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New rules for investment and taxes for NRIs

In a move to curb the exploitation of the residency rules to avoid paying taxes, the government has redefined the qualifications which categorises a person as a non-resident Indian (NRI) and target those who enjoy the stateless status through short stays in different countries. Along with the step to increase tax revenue, the merge of the existing NRI route of investment with the FPI system will also increase NRI participation in the Indian market.

New rules for investment and taxes for NRIs

In order to increase foreign capital inflow and the involvement of the Indian diaspora in the Indian stock market, the Securities and Exchange Board of India (SEBI) has tweaked the rules to enhance the foreign portfolio investment limits in listed companies. This will create a new category of investors and the NRIs will also have greater ease in conducting trade in Indian markets as they will be able to invest through custodian banks.

The investment schemes for NRIs prevalent till now were through portfolio investment scheme (PIS) route, regulated by Reserve Bank of India (RBI). Another change that this FPI will bring is the investment limit in listed companies as NRIs are currently allowed to invest only five percent. But with merging of NRI route with FPIs they will be able to invest up to the maximum FPI limit of the concerned company.

In the last budget for fiscal 2021, finance minister has proposed to raise the limit of foreign investment in corporate debt from the current 9 pc to 15 pc. SEBI has also planned to forgo the licensing fees (USD 2,000-5,000) required to be paid by the NRIs as registration for FPIs.

Alongside the FPI, the PIS route will continue to exist for NRIs to make non-market investments which include fixed deposits and recurring deposits. According to a RBI official data, NRE accounts held deposits of more than USD 90 billion at the end of December 2019.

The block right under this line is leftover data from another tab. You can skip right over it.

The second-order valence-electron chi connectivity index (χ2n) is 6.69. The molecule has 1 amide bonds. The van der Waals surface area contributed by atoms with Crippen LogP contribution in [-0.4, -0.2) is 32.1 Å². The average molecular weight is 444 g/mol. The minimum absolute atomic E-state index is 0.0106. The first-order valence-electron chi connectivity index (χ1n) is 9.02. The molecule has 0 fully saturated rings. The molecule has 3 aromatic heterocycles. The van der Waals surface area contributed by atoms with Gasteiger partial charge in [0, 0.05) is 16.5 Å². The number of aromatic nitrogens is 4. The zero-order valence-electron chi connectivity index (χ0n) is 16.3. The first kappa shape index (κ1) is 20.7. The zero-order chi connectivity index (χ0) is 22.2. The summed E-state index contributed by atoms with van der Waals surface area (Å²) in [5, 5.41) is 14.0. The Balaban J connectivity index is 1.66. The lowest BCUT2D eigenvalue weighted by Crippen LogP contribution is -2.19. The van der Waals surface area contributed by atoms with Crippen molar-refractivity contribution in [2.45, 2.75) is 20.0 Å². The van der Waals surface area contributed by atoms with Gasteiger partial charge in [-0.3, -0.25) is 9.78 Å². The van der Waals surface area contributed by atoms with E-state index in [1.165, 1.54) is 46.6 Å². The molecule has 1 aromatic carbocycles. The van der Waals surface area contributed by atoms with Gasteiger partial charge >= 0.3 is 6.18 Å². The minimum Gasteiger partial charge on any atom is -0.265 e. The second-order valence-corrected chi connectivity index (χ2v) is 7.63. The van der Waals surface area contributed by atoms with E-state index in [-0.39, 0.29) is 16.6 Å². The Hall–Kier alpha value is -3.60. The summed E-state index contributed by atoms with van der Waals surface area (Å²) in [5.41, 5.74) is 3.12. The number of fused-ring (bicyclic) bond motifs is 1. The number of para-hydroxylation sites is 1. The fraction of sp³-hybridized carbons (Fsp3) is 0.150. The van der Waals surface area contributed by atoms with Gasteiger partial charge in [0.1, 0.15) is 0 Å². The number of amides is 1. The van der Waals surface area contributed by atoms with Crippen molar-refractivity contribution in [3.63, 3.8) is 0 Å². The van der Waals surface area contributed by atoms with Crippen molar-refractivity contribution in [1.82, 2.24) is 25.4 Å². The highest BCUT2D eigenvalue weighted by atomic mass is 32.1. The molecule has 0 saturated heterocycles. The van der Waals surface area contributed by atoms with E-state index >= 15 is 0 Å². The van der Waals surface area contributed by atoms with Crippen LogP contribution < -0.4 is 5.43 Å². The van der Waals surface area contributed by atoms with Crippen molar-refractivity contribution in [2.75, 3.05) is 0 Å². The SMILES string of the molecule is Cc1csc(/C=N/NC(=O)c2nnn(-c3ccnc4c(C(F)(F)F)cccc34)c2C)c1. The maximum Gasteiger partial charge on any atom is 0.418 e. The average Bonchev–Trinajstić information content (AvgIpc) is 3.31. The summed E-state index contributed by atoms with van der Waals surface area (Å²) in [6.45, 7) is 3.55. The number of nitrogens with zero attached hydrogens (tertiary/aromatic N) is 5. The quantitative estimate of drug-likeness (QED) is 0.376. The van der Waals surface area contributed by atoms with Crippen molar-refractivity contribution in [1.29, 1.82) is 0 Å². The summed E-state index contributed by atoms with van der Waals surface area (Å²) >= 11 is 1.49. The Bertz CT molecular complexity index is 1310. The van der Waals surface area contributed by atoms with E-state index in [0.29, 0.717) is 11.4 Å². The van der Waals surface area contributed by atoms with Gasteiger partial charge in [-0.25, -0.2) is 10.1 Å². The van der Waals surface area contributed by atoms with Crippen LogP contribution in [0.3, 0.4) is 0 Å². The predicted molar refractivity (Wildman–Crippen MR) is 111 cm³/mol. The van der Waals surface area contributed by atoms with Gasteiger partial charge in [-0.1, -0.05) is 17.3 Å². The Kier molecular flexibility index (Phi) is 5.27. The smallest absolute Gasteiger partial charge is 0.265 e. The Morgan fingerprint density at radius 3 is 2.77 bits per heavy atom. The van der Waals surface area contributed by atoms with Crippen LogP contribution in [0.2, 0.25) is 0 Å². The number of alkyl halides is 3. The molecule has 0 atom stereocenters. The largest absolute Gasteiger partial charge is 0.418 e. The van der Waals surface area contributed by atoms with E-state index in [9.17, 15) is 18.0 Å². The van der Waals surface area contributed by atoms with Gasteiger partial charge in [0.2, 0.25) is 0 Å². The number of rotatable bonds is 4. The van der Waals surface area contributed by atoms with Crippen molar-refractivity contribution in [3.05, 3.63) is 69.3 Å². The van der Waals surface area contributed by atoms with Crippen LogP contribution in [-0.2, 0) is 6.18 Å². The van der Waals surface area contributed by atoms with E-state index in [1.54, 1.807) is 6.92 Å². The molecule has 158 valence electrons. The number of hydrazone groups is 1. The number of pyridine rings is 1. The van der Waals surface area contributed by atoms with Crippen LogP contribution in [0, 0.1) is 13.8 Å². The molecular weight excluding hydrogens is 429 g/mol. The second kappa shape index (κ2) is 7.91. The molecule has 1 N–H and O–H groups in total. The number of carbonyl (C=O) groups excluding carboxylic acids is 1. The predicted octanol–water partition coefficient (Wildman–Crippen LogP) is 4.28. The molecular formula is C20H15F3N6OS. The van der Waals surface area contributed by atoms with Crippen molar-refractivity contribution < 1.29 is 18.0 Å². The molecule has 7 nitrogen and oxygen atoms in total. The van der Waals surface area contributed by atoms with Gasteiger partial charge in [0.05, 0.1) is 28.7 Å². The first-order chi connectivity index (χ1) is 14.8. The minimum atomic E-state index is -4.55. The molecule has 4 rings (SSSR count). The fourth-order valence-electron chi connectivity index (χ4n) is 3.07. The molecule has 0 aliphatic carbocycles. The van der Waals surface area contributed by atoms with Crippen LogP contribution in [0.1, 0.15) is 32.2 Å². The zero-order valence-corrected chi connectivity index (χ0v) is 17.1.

Taxation of NRIs

Not every move in the budget was positive for NRIs. Targetting to enhance tax revenues, the government has also proposed to reduce the period of stay in India to 120 days from 182 days earlier for persons of Indian origin (PIOs) to be categorised as non-resident Indians. An NRI who isn’t taxed in another foreign country will become taxable in India. This move was also presented as curbing tax avoidance by individuals. “Some people are residents of no country. They may be staying in different countries for certain number of days. So, if any Indian citizen is not a resident of any country in the world, he’ll be deemed to be a resident of India and his worldwide income will be taxed,” Revenue secretary Ajay Bhushan Pandey said.

This announcement created a lot of confusion which the government then clarified that the NRI will be taxed only on their income derived from business or profession in India. Also this new rule doesn’t apply to “Indian citizens who are bonafide workers in other countries” which includes workers in the Gulf countries where there is no income tax. The rule becomes effective April 1, 2020, after the passage of budget.

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